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Published by Random House Large Print Publishing on October 17th 2017
Genres: Fiction, Contemporary, Holiday
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A family can't escape their secrets when they're forced to spend the Christmas holiday in quarantine in this "sharply funny" (People) novel--an Indie Next and #1 Library Reads Pick! "Witty and deeply heartfelt."--Emily Giffin "Perfect for fans of cozy Christmas films like Love Actually and The Family Stone. An emotional but ultimately uplifting holiday story."--Kirkus Reviews It's Christmas, and for the first time in years the entire Birch family will be under one roof. Even Emma and Andrew's elder daughter--who is usually off saving the world--will be joining them at Weyfield Hall, their aging country estate. But Olivia, a doctor, is only coming home because she has to. Having just returned from treating an epidemic abroad, she's been told she must stay in quarantine for a week...and so too should her family.
For the next seven days, the Birches are locked down, cut off from the rest of humanity--and even decent Wi-Fi--and forced into each other's orbits. Younger, unabashedly frivolous daughter Phoebe is fixated on her upcoming wedding, while Olivia deals with the culture shock of being immersed in first-world problems.
As Andrew sequesters himself in his study writing scathing restaurant reviews and remembering his glory days as a war correspondent, Emma hides a secret that will turn the whole family upside down.
In close proximity, not much can stay hidden for long, and as revelations and long-held tensions come to light, nothing is more shocking than the unexpected guest who's about to arrive...
theSkimm Reads PickNew York Post Required ReadingOne of Elite Daily's Books to Read This FallLiz & Lisa's Best Books of OctoberBrit + Co's Best of October RoundupOne of BookRiot's October Must-Reads
I was lucky enough to receive an ARC of Seven Days of Us and I was very excited to dig into it! One of the things that excited me the most is that it is Francesca Hornak’s debut novel and that means the potential for a favourite new author. I had briefly glanced at a few reviews but I didn’t want to know too much going into it.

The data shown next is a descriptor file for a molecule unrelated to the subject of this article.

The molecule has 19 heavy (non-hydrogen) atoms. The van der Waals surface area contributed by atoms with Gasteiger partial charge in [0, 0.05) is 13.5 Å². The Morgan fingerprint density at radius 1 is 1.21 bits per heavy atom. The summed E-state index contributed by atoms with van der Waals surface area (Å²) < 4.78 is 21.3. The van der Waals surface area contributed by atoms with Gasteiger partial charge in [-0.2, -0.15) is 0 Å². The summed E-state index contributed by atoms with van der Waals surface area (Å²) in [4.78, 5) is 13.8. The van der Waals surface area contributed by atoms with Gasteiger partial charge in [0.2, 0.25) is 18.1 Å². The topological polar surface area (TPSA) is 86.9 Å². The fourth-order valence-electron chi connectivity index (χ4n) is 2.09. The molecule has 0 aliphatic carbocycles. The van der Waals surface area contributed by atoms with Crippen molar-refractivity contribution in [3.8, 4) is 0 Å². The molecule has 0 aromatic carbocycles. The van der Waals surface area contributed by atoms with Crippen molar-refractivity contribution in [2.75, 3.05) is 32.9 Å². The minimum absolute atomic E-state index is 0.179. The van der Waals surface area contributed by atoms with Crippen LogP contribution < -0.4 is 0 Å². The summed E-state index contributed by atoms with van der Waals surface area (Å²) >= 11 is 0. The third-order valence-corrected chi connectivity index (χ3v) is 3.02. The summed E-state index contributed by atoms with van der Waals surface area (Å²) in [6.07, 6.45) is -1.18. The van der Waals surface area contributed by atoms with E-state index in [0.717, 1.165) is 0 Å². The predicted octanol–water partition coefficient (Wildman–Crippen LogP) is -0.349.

The first thing that I really liked about this novel was the point of view in which it was written. Each chapter focuses on a different character and their experience of the events so it was a good way to get right into knowing the characters. While it took me a while to actually like and feel for the characters, I think the perspective offered a great start.
The whole story revolves around the Birch family, who are upper-middle class British folks and each have very different personalities and ways of dealing with the situation that they are in. They are stuck together at the family’s country estate in quarantine because daughter Olivia is a doctor who was working abroad treating a viral epidemic. Let’s call it “the plague”. She was directed to stay in quarantine for one week following her return and that means her family is stuck there too.
There are surprises around every corner with Emma’s secret health issue, Andrew’s illegitimate son Jesse, Phoebe’s love life, and Olivia’s plague status. Some I saw coming from a mile away and others got me good! I was very entertained throughout. I do think that Hornak laid the cheese on a little bit thick at times but that may appeal to some people. While there definitely is a romance factor here and relationships are a big focus, I wouldn’t fully classify it as a Romance novel. More of a feel good, family, holiday one. Although it’s set at Christmas time, that’s actually a very small part of the plot so I would definitely read it any time of the year.
I mentioned that it took me a while to become attached to the characters. Other than Jesse. For some reason, Jesse had me right from the get-go. I think Andrew was the least relatable character for me. I found him snarky and cold … which I’m sure was intentional, especially at the beginning. I really enjoyed the dynamics between the family members. Instead of being one big happy family, the Birch’s were very real. Because of the point of view changing each chapter, it was fun to get both sides of the relationships.
It was generally light-hearted and funny but there Hornak also tackled some tough issues and feelings. Cancer, difficulty dealing with homosexuality, infidelity, and more but I don’t want to spoil too much. She discussed things in enough detail so as not to gloss over it, but didn’t dwell enough for things to get too dark and dreary.
Overall, I really liked Seven Days of Us! Not perfect, but a fantastic first novel for Francesca Hornak. I will be following along to see what she comes out with next!